From recent experiences I also learned how important it is to agree with your potential mentor on what mentorship means to both of you to avoid misunderstandings that might cost you your relationship with them. Some honestly believe it’s enough to give you a job and not invest in the growth and guidance you initially asked for. Things can get sticky so you really have to be clear on what boundaries you have to set and respect. While working at my previous job for a boss who I asked mentorship from I decided to start a blog on the side just to get the ball rolling. Since she always encouraged entrepreneurship to us and since it’s the route I disclosed to her even before working for her I decided to take her advice seriously. I was oblivious to the fact that that initiative would cost me my job. Shocked and poisoned with regret for my decision I almost discarded the blog and the vision to have a business. But since I had no other stream of income and anything else to do I continued with it. Nothing is as lonely and terrifying than trying to fulfil an entrepreneurial dream because unlike having a 9 to 5 you really have to rely on yourself without a steady salary. For seven months, I had no form of income. But unlike in 2015 where I was without a job, things were hard as I had bills to pay and limited resources to grow my brand. Getting to the top of your career or business is not easy but I believe that this is where mentorship steps in. Your family and friends might be your cheerleaders but the support from someone who’s traveled the road you find yourself in is vital.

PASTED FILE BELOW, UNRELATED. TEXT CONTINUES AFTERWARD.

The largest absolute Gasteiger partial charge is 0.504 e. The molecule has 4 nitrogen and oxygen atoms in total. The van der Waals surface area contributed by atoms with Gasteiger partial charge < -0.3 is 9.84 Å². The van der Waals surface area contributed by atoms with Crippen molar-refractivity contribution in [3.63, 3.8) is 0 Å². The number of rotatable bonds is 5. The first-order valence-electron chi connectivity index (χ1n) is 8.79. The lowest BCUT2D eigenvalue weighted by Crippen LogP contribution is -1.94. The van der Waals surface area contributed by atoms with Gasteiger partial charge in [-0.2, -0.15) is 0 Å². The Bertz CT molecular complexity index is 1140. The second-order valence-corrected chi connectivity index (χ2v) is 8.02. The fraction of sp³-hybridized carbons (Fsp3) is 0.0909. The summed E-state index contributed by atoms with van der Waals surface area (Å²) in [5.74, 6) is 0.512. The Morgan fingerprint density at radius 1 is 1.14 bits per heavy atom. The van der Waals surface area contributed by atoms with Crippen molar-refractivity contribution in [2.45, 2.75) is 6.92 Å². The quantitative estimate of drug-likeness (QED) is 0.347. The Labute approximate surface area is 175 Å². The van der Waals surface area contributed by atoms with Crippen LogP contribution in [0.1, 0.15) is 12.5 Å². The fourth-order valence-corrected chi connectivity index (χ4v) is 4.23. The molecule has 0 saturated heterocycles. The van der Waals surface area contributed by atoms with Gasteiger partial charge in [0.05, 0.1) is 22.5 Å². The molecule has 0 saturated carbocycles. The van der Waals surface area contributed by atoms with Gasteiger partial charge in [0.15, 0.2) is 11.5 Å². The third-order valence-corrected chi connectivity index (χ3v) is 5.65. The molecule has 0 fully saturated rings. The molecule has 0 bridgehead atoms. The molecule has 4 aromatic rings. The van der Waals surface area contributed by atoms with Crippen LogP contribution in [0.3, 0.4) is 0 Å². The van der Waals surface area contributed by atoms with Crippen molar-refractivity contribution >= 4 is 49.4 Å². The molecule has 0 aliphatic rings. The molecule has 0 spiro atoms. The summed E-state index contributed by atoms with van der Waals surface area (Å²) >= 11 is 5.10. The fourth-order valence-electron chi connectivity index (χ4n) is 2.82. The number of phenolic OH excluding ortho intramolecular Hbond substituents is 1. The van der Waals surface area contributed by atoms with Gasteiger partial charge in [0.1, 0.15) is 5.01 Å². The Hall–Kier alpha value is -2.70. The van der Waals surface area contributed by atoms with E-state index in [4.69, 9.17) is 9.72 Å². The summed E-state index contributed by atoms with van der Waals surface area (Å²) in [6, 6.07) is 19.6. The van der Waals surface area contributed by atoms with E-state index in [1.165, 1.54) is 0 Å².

I believe mentors are important, I just don’t think it has to be a particular individual nor does it have to be someone you know personally. Some of my mentors are people who have no idea I exist but I follow their careers and lives and learn from their journey. For me, the mentor and mentee relationship should be a natural progression and not a forced thing that necessarily requires titles. Find your person/people and start learning. I think many young people stop at the stumbling block of “I don’t have a mentor” and that can’t be the excuse for not getting on with it and finding other avenues to gain guidance and advice.”
Importantly, I believe that no matter how much you excel working solo there comes a point where help can take you far. Our African proverb, which states that doing it alone gets you ahead quicker, but doing it together takes you far, couldn’t be truer. So, do you need a mentor to succeed? The answer lies in an honest conversation with yourself.
What is your experience on mentorship? Share in the comments below: